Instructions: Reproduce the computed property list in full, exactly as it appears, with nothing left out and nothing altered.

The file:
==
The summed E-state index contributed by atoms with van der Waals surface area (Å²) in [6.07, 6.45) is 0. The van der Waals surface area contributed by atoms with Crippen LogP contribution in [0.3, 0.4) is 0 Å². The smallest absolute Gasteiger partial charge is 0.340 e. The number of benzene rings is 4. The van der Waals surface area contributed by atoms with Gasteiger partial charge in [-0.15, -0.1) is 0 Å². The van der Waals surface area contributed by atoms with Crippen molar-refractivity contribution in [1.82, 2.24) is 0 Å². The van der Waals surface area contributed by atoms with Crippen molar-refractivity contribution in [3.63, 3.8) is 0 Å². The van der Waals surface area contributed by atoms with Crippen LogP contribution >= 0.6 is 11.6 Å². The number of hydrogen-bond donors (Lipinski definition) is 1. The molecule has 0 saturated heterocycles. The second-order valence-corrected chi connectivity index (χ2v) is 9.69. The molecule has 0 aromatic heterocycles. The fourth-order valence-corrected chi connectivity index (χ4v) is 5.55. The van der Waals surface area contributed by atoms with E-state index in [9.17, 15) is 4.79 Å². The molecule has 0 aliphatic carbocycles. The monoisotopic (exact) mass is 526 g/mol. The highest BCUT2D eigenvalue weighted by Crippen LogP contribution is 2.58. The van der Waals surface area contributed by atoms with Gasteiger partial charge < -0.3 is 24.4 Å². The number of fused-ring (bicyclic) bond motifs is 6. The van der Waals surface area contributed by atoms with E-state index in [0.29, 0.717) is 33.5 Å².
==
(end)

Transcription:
The summed E-state index contributed by atoms with van der Waals surface area (Å²) in [6.07, 6.45) is 0. The van der Waals surface area contributed by atoms with Crippen LogP contribution in [0.3, 0.4) is 0 Å². The smallest absolute Gasteiger partial charge is 0.340 e. The number of benzene rings is 4. The van der Waals surface area contributed by atoms with Gasteiger partial charge in [-0.15, -0.1) is 0 Å². The van der Waals surface area contributed by atoms with Crippen molar-refractivity contribution in [1.82, 2.24) is 0 Å². The van der Waals surface area contributed by atoms with Crippen molar-refractivity contribution in [3.63, 3.8) is 0 Å². The van der Waals surface area contributed by atoms with Crippen LogP contribution >= 0.6 is 11.6 Å². The number of hydrogen-bond donors (Lipinski definition) is 1. The molecule has 0 saturated heterocycles. The second-order valence-corrected chi connectivity index (χ2v) is 9.69. The molecule has 0 aromatic heterocycles. The fourth-order valence-corrected chi connectivity index (χ4v) is 5.55. The van der Waals surface area contributed by atoms with E-state index in [9.17, 15) is 4.79 Å². The molecule has 0 aliphatic carbocycles. The monoisotopic (exact) mass is 526 g/mol. The highest BCUT2D eigenvalue weighted by Crippen LogP contribution is 2.58. The van der Waals surface area contributed by atoms with Gasteiger partial charge < -0.3 is 24.4 Å². The number of fused-ring (bicyclic) bond motifs is 6. The van der Waals surface area contributed by atoms with E-state index in [0.29, 0.717) is 33.5 Å².